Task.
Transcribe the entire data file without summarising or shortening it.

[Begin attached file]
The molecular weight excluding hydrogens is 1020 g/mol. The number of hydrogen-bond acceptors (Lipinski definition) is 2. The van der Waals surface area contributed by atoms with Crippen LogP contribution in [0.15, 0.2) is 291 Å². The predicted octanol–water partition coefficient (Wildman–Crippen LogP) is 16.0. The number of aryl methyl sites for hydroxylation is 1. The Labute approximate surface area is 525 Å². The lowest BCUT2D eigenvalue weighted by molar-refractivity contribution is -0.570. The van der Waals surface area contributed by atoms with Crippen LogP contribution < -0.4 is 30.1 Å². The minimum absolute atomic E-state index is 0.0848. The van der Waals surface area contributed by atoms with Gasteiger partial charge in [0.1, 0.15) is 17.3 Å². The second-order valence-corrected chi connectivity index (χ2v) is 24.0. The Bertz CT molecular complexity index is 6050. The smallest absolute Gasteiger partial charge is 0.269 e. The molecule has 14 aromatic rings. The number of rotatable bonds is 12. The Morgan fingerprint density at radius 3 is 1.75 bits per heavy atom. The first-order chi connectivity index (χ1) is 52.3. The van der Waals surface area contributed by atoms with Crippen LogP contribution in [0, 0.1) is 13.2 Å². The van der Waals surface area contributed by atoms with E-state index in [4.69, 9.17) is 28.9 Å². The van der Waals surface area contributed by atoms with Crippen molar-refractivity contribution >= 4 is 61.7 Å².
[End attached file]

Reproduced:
The molecular weight excluding hydrogens is 1020 g/mol. The number of hydrogen-bond acceptors (Lipinski definition) is 2. The van der Waals surface area contributed by atoms with Crippen LogP contribution in [0.15, 0.2) is 291 Å². The predicted octanol–water partition coefficient (Wildman–Crippen LogP) is 16.0. The number of aryl methyl sites for hydroxylation is 1. The Labute approximate surface area is 525 Å². The lowest BCUT2D eigenvalue weighted by molar-refractivity contribution is -0.570. The van der Waals surface area contributed by atoms with Crippen LogP contribution < -0.4 is 30.1 Å². The minimum absolute atomic E-state index is 0.0848. The van der Waals surface area contributed by atoms with Gasteiger partial charge in [0.1, 0.15) is 17.3 Å². The second-order valence-corrected chi connectivity index (χ2v) is 24.0. The Bertz CT molecular complexity index is 6050. The smallest absolute Gasteiger partial charge is 0.269 e. The molecule has 14 aromatic rings. The number of rotatable bonds is 12. The Morgan fingerprint density at radius 3 is 1.75 bits per heavy atom. The first-order chi connectivity index (χ1) is 52.3. The van der Waals surface area contributed by atoms with Crippen LogP contribution in [0, 0.1) is 13.2 Å². The van der Waals surface area contributed by atoms with E-state index in [4.69, 9.17) is 28.9 Å². The van der Waals surface area contributed by atoms with Crippen molar-refractivity contribution >= 4 is 61.7 Å².